Located in northwestern Europe, the Netherlands’ total land area is 33,500 km2 (12,900 sq mi).
Although a relatively small country, the Netherlands features a vast landscape, including grassy dunes, coastal lowlands, beaches, etc.
The nation is an artificially created land, and half lies at or below sea level.
Officially divided into two portions, the west and north contain low and flat lands, while the east and south include hills.
Despite its relatively small size, the Netherlands is home to many species, big and small.
These animals are either native to the country or were introduced decades ago.
An additional category of animals in the Netherlands is animals that face endangerment threats from natural sources or human activities.
This article will cover some of the endangered species in the Netherlands and the threats they face.
Here are some of the animals that face endangerment in the Netherlands:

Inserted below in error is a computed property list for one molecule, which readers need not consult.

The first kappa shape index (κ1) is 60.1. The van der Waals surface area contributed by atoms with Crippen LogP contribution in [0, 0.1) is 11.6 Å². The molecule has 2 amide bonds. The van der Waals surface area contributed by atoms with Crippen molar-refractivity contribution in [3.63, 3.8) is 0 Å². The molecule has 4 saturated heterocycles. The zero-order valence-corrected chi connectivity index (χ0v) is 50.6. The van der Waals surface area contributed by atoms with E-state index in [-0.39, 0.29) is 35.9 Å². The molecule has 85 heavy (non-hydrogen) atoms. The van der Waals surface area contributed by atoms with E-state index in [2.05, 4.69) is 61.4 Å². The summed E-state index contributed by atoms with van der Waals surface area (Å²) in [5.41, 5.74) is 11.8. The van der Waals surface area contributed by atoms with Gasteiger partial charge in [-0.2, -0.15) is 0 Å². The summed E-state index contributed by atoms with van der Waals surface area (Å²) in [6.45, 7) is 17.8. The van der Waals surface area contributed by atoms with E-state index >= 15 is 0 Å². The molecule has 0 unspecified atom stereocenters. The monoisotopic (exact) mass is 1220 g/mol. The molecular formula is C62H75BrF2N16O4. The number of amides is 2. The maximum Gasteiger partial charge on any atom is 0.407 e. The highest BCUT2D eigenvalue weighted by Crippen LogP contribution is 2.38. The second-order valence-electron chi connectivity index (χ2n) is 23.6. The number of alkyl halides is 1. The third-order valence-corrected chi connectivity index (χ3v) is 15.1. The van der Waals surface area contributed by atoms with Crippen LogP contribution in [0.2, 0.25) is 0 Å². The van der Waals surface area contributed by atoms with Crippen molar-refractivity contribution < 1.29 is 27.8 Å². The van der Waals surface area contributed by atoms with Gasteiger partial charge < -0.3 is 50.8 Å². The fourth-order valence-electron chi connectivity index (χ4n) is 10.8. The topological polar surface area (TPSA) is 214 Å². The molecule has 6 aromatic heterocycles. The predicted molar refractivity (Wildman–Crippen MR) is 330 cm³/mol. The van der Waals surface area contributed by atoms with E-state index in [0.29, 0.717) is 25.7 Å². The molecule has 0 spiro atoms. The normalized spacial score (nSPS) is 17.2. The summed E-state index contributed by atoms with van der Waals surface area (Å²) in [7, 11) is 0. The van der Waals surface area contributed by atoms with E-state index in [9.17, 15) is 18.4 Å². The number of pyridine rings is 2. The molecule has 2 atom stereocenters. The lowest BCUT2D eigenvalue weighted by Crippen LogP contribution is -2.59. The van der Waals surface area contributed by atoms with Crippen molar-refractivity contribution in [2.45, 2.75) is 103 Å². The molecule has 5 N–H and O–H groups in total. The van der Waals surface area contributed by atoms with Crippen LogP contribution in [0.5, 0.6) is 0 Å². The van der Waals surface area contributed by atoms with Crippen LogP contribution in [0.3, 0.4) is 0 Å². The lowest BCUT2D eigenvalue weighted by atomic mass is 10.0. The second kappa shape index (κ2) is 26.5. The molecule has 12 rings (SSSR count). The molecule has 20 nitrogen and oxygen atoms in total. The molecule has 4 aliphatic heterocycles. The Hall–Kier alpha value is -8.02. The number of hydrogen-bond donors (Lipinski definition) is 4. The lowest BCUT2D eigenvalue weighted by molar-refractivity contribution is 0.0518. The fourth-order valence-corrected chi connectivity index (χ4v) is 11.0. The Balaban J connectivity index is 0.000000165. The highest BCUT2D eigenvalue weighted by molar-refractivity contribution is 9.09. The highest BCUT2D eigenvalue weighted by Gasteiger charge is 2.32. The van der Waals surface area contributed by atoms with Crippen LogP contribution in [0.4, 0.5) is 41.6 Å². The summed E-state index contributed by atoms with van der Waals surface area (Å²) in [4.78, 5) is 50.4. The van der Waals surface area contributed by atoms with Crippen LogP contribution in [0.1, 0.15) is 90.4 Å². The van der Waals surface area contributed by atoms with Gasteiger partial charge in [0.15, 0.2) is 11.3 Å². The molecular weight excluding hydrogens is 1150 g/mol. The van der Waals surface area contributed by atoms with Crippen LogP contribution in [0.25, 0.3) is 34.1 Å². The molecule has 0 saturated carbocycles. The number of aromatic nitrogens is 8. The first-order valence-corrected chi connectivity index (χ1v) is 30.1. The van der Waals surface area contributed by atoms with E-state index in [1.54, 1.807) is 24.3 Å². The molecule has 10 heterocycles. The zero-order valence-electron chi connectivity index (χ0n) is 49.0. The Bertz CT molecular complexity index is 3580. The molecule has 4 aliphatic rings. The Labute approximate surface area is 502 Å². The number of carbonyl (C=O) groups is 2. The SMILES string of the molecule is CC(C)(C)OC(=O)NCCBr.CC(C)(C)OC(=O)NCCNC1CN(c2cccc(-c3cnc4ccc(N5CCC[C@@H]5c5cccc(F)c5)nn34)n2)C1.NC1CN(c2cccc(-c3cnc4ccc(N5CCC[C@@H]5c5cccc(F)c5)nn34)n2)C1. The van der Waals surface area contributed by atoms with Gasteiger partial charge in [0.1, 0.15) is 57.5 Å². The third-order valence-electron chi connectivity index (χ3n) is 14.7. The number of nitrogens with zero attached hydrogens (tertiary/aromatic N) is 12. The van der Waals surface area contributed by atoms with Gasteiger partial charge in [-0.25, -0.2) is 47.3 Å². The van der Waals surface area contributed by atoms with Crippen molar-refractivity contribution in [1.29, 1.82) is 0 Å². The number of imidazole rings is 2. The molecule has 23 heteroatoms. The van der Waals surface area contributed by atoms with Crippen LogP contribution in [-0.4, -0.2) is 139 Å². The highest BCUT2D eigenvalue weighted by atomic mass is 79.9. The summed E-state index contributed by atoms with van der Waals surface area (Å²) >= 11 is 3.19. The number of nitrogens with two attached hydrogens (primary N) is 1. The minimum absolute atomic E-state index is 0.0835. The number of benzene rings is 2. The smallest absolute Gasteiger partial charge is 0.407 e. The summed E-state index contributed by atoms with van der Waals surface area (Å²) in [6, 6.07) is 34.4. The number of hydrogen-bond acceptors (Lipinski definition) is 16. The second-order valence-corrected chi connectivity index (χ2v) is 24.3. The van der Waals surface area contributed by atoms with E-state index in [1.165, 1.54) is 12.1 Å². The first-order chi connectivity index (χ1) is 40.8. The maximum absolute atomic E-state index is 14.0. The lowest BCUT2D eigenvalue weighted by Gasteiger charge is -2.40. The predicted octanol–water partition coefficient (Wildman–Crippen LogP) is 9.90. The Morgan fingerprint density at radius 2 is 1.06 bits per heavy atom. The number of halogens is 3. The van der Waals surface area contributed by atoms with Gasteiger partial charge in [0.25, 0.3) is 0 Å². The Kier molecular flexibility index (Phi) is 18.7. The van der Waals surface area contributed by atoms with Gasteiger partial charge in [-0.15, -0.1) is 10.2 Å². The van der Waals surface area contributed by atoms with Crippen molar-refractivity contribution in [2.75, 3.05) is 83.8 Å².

5. European Eel
The European eel (Anguilla anguilla) is a species of eel found in several parts of Europe, including the Netherlands.
Despite the eel’s abundance in some parts of Europe, its population in the Netherlands has declined and is now critically endangered.
However, several conservation methods are underway to protect this population and keep them from going extinct.
Like other eels, European eels have an elongated body with gill openings on both sides.
However, as they get older, they grow longer and slimmer.
The fish are called “glass eels” as they grow larger and translucent.
After this stage, they grow out of their “translucent” phase and get a yellowish-brown color.
At this point, they leave their birthplace and do not return until they have a metallic sheen and large eyes and then spawn and die.
One of the primary threats the European eel faces in the Netherlands is overfishing, as it is a part of traditional dishes that date centuries back.
Another threat this species faces is habitat loss caused by the construction of dams and other water management infrastructure, which disrupt their natural migration path.
Efforts are being made to reverse the decline of the European eel in the Netherlands.
One of the main strategies being employed is the implementation of fishing quotas.
Other strategies include education of the public and restoration of degraded habitats.
4. Common Hamster
The common hamster, also known as the European hamster, is a small, burrowing rodent native to Europe, including the Netherlands.